Using a novel brain-machine interface linking neurons with a visual display, researchers reveal how humans pay attention to some things and ignore the wealth of distracting information surrounding them. The tool, described this week in linkurl:Nature,; may someday provide assistance to people with neurological impairments such as locked-in syndrome. "This is the first I know of recording populations of individual neurons during an attention task [in humans]," said linkurl:John Reynolds,; a neurobiologist at the Salk Institute in La Jolla, California, who was not involved in the study. "It's really consistent with our thinking about the way attentional mechanisms work."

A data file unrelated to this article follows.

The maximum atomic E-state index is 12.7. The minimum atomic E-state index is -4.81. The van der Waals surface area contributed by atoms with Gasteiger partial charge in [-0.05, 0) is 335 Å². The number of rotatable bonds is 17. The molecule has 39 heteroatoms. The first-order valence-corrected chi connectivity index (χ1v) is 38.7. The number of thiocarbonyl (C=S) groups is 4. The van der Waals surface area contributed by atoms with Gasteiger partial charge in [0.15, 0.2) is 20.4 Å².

Illustration of populations of neurons
encoding concepts in the patient's brain.
Created by Moran Cerf and Maria Moon
Humans' senses are being constantly stimulated by a wealth of information. "We don't know how the brain decides to attend to this thing and not that," said first author Moran Cerf,...
The brain-machine interface
Created by Moran Cerf and Maria Moon
Cerf, M. et al., "On-line, voluntary control of human temporal lobe neurons," Nature, 467:1104-8, 2010.

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